How I Fight Blogging Jealousy | Lunch-Time Librarian

How I Fight Blogging Jealousy

In the spirit of including more personal blog posts, I figured that today I would discuss something that comes up a lot in the blogging community. And that’s jealousy. I will admit, I run rampant with jealousy.

The ‘I’ve only just started, things will pick up’ reasoning

When I first started blogging it was easier to fight off jealousy because, of course, I was just started out and so it was to be expected that I wouldn’t have as many followers or comments as someone who had been doing it for years. Except that didn’t last for long. About a month after I started blogging I noticed a new book blog pop-up that was beautiful! I was jealous of everything from the website design to the blog post format. Hell, I was even jealous of the blogger’s profile picture. But what got me what the number of comments and followers she already had. And that just about killed my ‘I haven’t been blogging for long enough’ reasoning.

there's hope

The ‘maybe I’m not posting the right content’ excuse

But I moved on. And I decided to start interacting with this particular blogger and trying to learn from them. This is how I came to realize that CommentLuv might be a better commenting system than Disqus regarding gathering readers. It was also how I came to start participating in Top Ten Tuesday, of which I did ultimately drop off. But I tried! And for that period, I was all right, but of course, jealousy reared its ugly head again. This time, it was when I was visiting a blog that I, and I’m being honest here, felt didn’t look nearly as snazzy as mine. And yet, they have a lot more post engagement than I had ever had. This is where resentment and inadequacy entered the mix. I both simultaneously felt my content must be absolute crap, and felt resentment towards a blogger of whom I felt at least somewhat superior. Which I know is terrible, but jealousy is an ugly emotion for a reason. But just like before I thought, ‘okay, I’ll learn from this person’ and I started debating posting more engaging content and lists vs. reviews.

jada pinkett sass

The ‘how nice to have so much free time’ superiority complex

In the beginning, I was posting maybe 3 or so blog posts every week and struggling to keep up with Top Ten Tuesday, insert my own Quote Day Thursday, and then have a review ready every single week. I started looking at other blogs that seemed to be posting at all times and wanted to throw my hands up like ‘who has time for all that?’ And that is where I developed a new jealousy coping mechanism. I have a full-time job and a one hr commute, how could I possibly compete with teenage book bloggers who must obviously have TONS of free time on their hands. I mean, it’s kind of a miracle that I’m posting this much anyway. Right? Except no. Teens have homework, classes, extracurriculars, and trying to smash a social life in on top of it. Even people with stay-at-home careers may end up having just as much time to blog as I do after they finish their to-do list for the day. I’m not the only one making time for my hobby, and so that complex died a quick death.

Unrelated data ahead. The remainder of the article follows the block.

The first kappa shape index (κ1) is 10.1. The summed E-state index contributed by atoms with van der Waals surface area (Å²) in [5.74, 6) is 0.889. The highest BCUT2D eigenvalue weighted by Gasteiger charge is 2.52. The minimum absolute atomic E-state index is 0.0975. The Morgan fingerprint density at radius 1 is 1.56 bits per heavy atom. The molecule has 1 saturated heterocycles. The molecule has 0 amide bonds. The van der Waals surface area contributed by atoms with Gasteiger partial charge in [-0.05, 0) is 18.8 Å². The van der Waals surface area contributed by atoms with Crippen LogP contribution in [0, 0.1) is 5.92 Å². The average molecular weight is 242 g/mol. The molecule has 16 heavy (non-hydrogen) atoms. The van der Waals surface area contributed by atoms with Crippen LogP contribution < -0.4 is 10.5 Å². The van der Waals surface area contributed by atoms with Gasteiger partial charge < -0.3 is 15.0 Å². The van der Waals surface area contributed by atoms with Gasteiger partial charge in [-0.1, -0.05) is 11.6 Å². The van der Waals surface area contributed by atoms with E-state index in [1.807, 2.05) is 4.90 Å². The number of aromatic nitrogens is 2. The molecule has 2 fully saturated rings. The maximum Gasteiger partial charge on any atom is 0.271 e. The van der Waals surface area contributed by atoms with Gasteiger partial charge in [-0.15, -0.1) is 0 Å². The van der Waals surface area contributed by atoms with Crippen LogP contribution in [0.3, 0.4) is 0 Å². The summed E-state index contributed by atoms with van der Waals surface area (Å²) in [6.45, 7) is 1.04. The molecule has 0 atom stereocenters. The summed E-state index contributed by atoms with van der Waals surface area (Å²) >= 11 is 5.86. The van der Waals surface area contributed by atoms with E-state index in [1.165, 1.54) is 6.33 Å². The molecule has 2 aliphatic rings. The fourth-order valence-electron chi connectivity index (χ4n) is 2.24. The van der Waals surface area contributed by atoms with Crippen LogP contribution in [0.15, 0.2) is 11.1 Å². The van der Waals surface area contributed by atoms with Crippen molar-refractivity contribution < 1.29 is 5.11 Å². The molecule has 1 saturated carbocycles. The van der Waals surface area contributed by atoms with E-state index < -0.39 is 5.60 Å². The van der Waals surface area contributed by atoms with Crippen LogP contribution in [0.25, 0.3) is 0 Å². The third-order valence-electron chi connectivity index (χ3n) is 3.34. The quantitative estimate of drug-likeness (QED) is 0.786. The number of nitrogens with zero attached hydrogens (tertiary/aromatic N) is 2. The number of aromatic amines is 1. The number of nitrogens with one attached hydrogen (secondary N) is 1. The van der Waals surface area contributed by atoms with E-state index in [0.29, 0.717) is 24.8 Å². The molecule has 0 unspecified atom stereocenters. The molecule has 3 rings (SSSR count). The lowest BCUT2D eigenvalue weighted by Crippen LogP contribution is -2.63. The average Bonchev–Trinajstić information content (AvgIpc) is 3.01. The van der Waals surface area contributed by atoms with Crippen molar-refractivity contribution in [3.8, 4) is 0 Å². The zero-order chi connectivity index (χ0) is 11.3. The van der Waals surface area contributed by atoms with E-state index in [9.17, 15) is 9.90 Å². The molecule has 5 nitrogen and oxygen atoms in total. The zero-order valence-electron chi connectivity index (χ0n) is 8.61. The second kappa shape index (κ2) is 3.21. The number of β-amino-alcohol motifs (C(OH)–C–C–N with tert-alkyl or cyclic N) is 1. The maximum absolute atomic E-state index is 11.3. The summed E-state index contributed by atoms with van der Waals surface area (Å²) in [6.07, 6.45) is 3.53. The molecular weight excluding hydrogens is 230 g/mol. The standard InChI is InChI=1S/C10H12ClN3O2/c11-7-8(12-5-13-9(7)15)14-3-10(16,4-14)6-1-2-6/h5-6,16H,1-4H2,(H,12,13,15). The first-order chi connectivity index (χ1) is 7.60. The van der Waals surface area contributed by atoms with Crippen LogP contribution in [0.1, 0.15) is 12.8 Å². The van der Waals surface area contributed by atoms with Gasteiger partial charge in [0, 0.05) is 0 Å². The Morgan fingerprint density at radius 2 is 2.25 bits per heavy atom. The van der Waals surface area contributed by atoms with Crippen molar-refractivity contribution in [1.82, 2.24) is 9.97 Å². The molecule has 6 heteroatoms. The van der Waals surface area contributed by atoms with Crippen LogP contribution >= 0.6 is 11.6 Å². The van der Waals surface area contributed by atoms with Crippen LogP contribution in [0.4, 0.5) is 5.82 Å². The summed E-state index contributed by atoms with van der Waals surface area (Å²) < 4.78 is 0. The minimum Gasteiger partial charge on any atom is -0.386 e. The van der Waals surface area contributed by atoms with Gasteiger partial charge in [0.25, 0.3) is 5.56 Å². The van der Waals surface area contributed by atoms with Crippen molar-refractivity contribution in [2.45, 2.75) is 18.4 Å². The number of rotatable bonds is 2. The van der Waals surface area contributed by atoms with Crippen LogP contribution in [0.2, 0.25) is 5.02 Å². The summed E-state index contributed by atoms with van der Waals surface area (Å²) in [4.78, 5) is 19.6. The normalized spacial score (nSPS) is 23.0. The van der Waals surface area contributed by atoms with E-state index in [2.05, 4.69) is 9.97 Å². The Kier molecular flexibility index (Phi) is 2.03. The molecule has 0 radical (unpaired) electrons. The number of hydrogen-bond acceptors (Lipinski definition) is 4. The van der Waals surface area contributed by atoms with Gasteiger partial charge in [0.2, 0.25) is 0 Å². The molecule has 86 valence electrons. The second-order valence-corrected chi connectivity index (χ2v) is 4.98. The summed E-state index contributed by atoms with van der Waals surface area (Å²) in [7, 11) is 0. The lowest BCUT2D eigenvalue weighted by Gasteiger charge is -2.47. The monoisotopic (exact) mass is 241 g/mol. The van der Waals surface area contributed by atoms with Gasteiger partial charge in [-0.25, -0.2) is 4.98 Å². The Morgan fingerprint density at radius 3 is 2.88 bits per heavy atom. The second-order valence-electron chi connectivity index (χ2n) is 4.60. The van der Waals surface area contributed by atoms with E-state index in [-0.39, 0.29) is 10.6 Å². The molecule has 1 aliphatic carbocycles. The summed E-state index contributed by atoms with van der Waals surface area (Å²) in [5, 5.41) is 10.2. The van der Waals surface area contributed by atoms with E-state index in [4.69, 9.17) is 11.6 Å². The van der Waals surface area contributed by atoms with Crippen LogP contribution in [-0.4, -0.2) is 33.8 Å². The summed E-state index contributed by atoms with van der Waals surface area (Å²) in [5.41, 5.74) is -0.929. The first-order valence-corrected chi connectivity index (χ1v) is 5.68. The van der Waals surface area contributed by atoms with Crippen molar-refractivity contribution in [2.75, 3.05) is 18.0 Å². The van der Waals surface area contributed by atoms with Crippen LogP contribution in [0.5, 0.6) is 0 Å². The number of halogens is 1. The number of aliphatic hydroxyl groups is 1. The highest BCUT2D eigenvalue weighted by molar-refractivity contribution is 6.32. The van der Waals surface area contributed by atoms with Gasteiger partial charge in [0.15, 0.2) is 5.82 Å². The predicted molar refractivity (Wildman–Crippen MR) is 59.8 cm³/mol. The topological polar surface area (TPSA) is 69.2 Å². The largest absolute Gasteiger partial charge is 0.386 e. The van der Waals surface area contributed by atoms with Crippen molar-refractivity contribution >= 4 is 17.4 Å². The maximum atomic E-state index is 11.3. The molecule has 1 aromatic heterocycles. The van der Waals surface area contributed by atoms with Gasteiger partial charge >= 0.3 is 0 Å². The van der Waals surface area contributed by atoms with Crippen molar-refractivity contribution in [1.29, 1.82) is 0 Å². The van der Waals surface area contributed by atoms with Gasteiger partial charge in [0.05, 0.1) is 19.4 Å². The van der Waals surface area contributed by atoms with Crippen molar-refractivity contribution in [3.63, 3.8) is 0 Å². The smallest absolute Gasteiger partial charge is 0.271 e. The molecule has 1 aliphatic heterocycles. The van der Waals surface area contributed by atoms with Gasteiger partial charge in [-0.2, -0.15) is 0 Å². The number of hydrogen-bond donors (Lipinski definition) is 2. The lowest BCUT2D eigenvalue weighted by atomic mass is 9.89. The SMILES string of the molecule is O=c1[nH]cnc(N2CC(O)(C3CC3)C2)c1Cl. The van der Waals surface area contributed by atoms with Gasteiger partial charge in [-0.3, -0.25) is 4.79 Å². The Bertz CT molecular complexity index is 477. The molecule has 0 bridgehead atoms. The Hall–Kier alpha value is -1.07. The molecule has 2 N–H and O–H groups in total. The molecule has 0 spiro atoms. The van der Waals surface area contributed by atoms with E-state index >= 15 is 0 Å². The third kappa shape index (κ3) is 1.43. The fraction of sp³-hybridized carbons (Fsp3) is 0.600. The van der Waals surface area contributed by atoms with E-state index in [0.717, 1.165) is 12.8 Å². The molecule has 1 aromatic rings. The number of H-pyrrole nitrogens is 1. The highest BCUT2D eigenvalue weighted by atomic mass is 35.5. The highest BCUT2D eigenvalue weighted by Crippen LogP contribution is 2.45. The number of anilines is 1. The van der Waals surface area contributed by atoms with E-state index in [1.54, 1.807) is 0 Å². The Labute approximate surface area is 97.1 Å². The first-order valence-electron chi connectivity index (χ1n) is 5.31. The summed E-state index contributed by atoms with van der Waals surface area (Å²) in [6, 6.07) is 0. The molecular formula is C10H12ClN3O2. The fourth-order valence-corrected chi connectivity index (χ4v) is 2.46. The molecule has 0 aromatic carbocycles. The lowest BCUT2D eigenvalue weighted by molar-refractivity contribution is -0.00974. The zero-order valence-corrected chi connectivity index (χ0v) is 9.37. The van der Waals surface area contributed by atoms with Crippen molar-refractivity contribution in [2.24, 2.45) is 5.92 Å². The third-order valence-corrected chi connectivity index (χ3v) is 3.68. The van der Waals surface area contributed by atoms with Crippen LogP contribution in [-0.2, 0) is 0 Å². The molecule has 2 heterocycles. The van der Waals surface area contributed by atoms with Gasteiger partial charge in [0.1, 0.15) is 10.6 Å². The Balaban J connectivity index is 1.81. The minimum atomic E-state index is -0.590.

good for you

The ‘it honestly doesn’t matter what I do, so I’m just gonna do me’ inadequacy circle

Now I had fewer posts so that I could have a more lax schedule, more engaging material, and changed up my website design. I had done as much as I felt I could do, and saw some improvement in my engagement. Which I was happy with, at the time. Then I realized that the peak engagement I had reached was still small compared to others. Should I pay a huge chunk of cash for that Pinterest course? Did I need to re-examine my content? Except I didn’t want to do any of that. To be honest, I felt defeated. I still loved blogging and interacting with the small base of commenters I had, but I felt like certain things were suddenly beyond me. I wouldn’t ever have a viral post. No one would ever mention me in a link-up of ‘cool things bloggers posted this week.’ I wouldn’t ever have an email subscription list of 100+ subscribers. I felt down on myself, and my new way of coping was just to do whatever I wanted. If people commented, fine. If not, fine. And this would have been an excellent way to move past jealousy, except I was pretending not to want things I really did want. It matters to me if people comment on something I post. I don’t just blog for myself. I blog to engage with the community in a way that I, frankly, don’t engage with people in real life. And so I got caught in a circle pretending I didn’t care, feeling sad because I did care.